Charles Simic, ed., The Horse Has Six Legs: An Anthology of Serbian Poetry (Graywolf, 1992)
This is one of the better anthologies of verse I've come across in quite a while. Simic, a native Serbian himself, has an obvious love for his subject and, one would assume, a greater knowledge of history and cultural context than a translator going in fresh with this material. As any translator worth his salt will tell you, these qualities are the difference between a translation with falls flat and one which breathes; word choice is everything.
The "name" here (to Western audiences, anyway) is Milorad Pavic, whose novel The Dictionary of the Khazars was a literary sensation in the late eighties, translated into many languages and finding the bestseller lists of a number of western countries. But once you've been drawn by the name, linger over the rest of the work here. The whole collection shines with a sophisticated grasp of the surrealist ethic which much of modern American poetry is lacking; many of the poets here, such as Vasco Popa and Ivan Lalic, would stand at the same level of achievement as Eshleman, Willis, or Stroffolino on the short shelf of sacred books, where modern surrealism is concerned.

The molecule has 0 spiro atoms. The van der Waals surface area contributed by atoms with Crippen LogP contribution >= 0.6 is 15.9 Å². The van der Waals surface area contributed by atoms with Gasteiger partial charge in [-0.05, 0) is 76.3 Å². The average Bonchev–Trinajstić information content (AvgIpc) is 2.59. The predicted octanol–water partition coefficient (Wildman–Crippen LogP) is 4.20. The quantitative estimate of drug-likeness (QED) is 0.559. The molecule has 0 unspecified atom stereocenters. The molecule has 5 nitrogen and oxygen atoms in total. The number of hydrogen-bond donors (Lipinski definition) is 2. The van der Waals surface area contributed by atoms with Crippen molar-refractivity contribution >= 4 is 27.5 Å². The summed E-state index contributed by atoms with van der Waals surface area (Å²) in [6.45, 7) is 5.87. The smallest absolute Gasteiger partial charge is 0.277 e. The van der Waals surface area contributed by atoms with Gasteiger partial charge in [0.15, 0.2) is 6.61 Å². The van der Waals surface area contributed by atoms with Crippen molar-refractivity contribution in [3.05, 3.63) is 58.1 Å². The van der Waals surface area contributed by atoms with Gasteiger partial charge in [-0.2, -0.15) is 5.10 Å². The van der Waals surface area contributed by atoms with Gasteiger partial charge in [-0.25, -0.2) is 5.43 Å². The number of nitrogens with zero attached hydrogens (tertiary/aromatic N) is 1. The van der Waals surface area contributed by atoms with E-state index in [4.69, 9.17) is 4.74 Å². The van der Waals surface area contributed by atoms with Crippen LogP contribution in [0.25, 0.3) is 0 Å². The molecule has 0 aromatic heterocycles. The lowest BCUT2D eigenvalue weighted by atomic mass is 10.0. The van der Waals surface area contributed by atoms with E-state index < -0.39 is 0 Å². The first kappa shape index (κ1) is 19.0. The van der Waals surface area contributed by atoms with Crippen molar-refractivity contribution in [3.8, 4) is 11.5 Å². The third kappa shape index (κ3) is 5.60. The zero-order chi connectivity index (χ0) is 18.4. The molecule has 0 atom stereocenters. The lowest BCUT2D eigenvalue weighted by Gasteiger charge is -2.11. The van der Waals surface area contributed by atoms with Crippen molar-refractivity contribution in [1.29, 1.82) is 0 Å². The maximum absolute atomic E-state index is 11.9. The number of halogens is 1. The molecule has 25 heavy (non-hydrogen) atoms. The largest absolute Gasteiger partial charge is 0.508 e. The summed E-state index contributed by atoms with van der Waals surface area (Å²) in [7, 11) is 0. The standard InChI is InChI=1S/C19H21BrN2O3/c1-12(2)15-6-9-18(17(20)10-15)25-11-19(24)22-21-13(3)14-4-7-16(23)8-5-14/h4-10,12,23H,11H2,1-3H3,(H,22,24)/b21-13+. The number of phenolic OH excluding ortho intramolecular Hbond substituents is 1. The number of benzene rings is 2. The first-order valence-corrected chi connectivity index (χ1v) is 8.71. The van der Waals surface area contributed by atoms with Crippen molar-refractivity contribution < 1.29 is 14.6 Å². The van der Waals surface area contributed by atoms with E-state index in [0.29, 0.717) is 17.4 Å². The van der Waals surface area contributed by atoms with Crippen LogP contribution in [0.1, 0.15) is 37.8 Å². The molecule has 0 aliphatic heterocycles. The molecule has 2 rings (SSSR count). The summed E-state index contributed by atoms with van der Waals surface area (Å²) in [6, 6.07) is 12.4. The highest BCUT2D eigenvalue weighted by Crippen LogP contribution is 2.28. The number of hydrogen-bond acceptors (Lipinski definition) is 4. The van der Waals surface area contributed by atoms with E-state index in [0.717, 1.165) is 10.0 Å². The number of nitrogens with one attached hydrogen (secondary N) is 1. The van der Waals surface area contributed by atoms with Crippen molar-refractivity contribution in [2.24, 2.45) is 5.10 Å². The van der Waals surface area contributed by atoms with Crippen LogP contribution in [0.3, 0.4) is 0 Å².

If there is a quibble to be had with the book, it's that it's simply too short. Simic does explain this in his foreword (he only included the translations he's most satisfied with as a poet as well as a translator). Thus, we have to be happy with what we have and hope he releases a volume 2 some time in the future. *** ½